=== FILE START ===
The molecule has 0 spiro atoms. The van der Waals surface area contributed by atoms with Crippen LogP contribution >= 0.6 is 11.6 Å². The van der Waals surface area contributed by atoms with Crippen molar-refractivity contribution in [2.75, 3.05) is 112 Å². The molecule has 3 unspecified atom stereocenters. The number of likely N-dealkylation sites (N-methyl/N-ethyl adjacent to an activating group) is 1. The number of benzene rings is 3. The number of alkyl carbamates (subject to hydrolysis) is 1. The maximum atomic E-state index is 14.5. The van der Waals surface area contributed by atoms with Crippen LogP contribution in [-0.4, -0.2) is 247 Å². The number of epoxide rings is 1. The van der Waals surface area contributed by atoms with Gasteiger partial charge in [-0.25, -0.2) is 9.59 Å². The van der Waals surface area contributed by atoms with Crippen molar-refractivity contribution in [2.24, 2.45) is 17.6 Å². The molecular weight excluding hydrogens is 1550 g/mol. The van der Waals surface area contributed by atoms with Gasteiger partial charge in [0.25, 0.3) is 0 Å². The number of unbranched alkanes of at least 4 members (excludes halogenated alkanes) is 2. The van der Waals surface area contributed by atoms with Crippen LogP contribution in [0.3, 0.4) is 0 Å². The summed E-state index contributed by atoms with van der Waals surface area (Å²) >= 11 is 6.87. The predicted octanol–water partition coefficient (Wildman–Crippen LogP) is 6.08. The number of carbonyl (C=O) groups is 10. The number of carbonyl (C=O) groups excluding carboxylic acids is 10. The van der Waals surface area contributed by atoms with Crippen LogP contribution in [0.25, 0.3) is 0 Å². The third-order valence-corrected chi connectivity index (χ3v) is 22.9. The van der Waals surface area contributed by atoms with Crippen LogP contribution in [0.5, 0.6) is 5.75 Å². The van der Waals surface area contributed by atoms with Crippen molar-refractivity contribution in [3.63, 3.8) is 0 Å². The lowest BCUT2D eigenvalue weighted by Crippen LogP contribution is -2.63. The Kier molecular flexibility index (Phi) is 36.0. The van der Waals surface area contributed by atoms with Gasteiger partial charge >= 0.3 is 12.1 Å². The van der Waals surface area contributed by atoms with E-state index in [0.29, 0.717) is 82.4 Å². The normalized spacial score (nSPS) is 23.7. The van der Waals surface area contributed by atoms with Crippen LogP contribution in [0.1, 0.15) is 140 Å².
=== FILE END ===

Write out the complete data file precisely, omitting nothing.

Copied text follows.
The molecule has 0 spiro atoms. The van der Waals surface area contributed by atoms with Crippen LogP contribution >= 0.6 is 11.6 Å². The van der Waals surface area contributed by atoms with Crippen molar-refractivity contribution in [2.75, 3.05) is 112 Å². The molecule has 3 unspecified atom stereocenters. The number of likely N-dealkylation sites (N-methyl/N-ethyl adjacent to an activating group) is 1. The number of benzene rings is 3. The number of alkyl carbamates (subject to hydrolysis) is 1. The maximum atomic E-state index is 14.5. The van der Waals surface area contributed by atoms with Crippen LogP contribution in [-0.4, -0.2) is 247 Å². The number of epoxide rings is 1. The van der Waals surface area contributed by atoms with Gasteiger partial charge in [-0.25, -0.2) is 9.59 Å². The van der Waals surface area contributed by atoms with Crippen molar-refractivity contribution in [2.24, 2.45) is 17.6 Å². The molecular weight excluding hydrogens is 1550 g/mol. The van der Waals surface area contributed by atoms with Gasteiger partial charge in [0.25, 0.3) is 0 Å². The number of unbranched alkanes of at least 4 members (excludes halogenated alkanes) is 2. The van der Waals surface area contributed by atoms with Crippen LogP contribution in [0.3, 0.4) is 0 Å². The summed E-state index contributed by atoms with van der Waals surface area (Å²) >= 11 is 6.87. The predicted octanol–water partition coefficient (Wildman–Crippen LogP) is 6.08. The number of carbonyl (C=O) groups is 10. The number of carbonyl (C=O) groups excluding carboxylic acids is 10. The van der Waals surface area contributed by atoms with Crippen LogP contribution in [0.25, 0.3) is 0 Å². The third-order valence-corrected chi connectivity index (χ3v) is 22.9. The van der Waals surface area contributed by atoms with Crippen LogP contribution in [0.5, 0.6) is 5.75 Å². The van der Waals surface area contributed by atoms with Crippen molar-refractivity contribution in [3.63, 3.8) is 0 Å². The lowest BCUT2D eigenvalue weighted by Crippen LogP contribution is -2.63. The Kier molecular flexibility index (Phi) is 36.0. The van der Waals surface area contributed by atoms with Gasteiger partial charge >= 0.3 is 12.1 Å². The van der Waals surface area contributed by atoms with E-state index in [0.29, 0.717) is 82.4 Å². The normalized spacial score (nSPS) is 23.7. The van der Waals surface area contributed by atoms with Crippen LogP contribution in [0.1, 0.15) is 140 Å².